Bloomberg New Contemporaries: The New Old Masters

Camille Summers-Valli’s Black Mesa (2014)

Heather Garner observes a blending of new ideas and old techniques in the latest edition of New Contemporaries…

On the 65th anniversary of Bloomberg New Contemporaries, the viewer is promised a snap-shot of the state of contemporary art, in the form of 55 undergraduates, postgraduates and recent graduates of art courses from around the UK. If this is indeed a glimpse into tomorrow’s contemporary artists and their practice, what can we gather about its wider cultural significance?

‘WE’RE ALL VERY DISAPPOINTED’ is a statement that literally greets the visitor on entering the exhibition space, in the form of Alice Hartley’s screen-printed wall display. A collective artist statement, perhaps? The thought of a generation, maybe? It may even be an anticipation of the criticisms that may eventually come to the art works or the exhibition itself. Whatever the intended or interpreted meaning, this statement seems to echo something of the general zeitgeist of youth culture today.

With recent austerity and government cuts to the arts across the country, it is easy to glean the disappointment of art students as a result of underfunding and financial pressure. There are no extravagant artworks that echo the wealth of a Damien Hirst or a Jeff Koons to be found in this exhibition. Most of the artworks on display perhaps reflect the austerity that is forced upon them through the use of materials such as builder’s sand, children’s playdoh, dust sheets, unfolded cardboard boxes, tights and traditional drawing techniques.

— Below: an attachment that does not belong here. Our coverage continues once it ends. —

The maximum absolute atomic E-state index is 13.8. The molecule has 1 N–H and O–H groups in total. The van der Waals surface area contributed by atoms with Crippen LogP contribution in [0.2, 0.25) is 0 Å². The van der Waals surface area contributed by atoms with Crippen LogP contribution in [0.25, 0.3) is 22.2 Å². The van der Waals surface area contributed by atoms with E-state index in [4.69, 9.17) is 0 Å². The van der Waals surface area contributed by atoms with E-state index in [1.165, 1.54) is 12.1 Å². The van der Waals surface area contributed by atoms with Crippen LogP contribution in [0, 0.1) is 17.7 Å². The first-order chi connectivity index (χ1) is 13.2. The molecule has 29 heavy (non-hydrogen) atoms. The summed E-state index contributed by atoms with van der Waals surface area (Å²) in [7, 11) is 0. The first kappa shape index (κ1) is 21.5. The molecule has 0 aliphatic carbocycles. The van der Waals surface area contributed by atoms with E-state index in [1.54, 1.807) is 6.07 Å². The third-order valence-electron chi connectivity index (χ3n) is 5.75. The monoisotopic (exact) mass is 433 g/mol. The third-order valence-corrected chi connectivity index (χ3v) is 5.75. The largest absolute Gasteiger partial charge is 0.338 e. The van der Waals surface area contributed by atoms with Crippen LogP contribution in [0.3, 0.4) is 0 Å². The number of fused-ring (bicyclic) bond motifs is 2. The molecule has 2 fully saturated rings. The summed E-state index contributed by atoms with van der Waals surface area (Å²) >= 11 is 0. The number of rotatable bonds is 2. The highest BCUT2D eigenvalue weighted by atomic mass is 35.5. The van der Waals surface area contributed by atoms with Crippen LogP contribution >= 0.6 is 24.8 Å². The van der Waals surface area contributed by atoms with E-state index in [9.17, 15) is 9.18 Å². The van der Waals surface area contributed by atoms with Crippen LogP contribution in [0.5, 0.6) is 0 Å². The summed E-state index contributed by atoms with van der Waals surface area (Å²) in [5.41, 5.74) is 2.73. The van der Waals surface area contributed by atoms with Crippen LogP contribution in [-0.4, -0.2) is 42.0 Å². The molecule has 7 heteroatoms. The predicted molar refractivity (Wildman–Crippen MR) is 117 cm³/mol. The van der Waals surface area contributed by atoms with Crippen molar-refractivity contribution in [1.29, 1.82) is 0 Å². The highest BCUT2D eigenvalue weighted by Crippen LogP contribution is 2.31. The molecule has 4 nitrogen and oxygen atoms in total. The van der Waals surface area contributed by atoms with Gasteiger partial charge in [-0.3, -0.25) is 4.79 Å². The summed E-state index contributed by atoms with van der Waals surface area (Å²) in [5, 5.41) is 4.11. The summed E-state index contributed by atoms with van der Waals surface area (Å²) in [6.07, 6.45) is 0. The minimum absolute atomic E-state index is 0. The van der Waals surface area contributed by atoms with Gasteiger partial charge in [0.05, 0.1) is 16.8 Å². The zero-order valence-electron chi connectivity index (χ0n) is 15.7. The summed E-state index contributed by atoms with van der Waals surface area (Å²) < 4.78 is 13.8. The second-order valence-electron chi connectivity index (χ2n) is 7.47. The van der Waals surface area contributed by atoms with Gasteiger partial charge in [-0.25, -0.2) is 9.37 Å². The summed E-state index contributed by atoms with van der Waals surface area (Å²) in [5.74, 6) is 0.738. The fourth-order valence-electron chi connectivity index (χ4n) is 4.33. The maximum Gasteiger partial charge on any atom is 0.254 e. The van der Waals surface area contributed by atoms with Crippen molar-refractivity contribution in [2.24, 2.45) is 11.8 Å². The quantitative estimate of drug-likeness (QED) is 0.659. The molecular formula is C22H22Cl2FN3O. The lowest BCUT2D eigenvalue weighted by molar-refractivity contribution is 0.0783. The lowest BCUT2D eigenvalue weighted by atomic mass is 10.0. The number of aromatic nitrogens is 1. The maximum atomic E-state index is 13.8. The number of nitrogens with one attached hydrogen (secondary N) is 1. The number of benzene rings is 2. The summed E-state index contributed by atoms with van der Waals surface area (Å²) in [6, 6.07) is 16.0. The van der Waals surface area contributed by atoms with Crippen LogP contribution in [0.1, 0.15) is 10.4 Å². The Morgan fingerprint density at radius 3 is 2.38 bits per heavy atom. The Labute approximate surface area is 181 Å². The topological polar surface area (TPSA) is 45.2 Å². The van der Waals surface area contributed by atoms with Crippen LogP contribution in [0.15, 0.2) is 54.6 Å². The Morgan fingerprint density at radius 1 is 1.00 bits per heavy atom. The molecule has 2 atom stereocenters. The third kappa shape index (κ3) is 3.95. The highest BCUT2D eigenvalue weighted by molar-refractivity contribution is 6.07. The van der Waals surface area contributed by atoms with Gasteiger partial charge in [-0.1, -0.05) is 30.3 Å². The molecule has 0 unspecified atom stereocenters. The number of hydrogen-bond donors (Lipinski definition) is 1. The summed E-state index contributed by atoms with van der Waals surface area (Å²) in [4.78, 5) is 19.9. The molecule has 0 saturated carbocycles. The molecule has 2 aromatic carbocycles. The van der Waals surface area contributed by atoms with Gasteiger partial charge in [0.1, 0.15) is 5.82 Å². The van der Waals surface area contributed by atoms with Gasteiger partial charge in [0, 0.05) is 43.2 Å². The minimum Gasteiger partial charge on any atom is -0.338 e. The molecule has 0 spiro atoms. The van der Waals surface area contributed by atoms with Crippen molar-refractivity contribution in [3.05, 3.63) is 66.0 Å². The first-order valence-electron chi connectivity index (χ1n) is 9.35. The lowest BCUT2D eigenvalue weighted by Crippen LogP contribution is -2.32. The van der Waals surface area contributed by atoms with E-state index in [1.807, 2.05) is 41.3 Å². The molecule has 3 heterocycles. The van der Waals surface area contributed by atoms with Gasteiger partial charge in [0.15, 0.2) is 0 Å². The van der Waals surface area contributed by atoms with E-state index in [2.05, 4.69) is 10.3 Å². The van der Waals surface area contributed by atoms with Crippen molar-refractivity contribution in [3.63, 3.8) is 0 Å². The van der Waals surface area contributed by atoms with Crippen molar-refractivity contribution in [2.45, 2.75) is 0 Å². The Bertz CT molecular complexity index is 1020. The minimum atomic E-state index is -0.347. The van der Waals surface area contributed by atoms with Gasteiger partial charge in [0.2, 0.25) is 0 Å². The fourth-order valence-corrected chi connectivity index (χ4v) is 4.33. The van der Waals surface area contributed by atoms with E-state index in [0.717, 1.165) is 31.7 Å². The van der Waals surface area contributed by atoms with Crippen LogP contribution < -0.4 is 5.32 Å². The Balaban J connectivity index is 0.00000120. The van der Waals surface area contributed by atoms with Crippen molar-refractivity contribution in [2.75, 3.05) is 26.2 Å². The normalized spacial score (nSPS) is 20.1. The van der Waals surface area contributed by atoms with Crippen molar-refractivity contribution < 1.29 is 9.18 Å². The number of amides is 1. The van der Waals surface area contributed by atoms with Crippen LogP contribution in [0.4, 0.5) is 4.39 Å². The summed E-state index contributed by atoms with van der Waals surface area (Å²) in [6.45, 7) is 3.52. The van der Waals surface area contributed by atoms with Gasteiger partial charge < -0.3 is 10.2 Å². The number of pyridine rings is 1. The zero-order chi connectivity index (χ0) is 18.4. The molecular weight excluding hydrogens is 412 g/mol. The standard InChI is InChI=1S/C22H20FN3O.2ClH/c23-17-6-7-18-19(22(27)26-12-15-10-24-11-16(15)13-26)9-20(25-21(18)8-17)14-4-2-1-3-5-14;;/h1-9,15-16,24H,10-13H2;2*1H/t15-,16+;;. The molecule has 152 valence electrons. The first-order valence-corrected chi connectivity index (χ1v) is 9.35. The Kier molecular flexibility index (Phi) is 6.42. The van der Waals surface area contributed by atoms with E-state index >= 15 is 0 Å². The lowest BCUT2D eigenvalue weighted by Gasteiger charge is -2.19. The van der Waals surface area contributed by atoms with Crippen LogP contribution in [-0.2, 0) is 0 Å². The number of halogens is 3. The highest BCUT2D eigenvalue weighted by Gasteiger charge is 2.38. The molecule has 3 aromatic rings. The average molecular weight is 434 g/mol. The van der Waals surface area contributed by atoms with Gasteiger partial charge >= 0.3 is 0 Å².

“Such a medium requires little to no specialist equipment and can be filmed on a smartphone… a medium born out of the Do It Yourself ethos when money is tight”

This is perhaps none more evident than in the significant amount of video art that has been selected for the 2014 exhibition, most of which are displayed on televisions on traditional white plinths. Such a medium requires little to no specialist equipment and can be filmed on a smartphone and uploaded on to any computer and is, perhaps, a medium born out of the Do It Yourself ethos when money is tight. It is an immediate and cost efficient form of expression.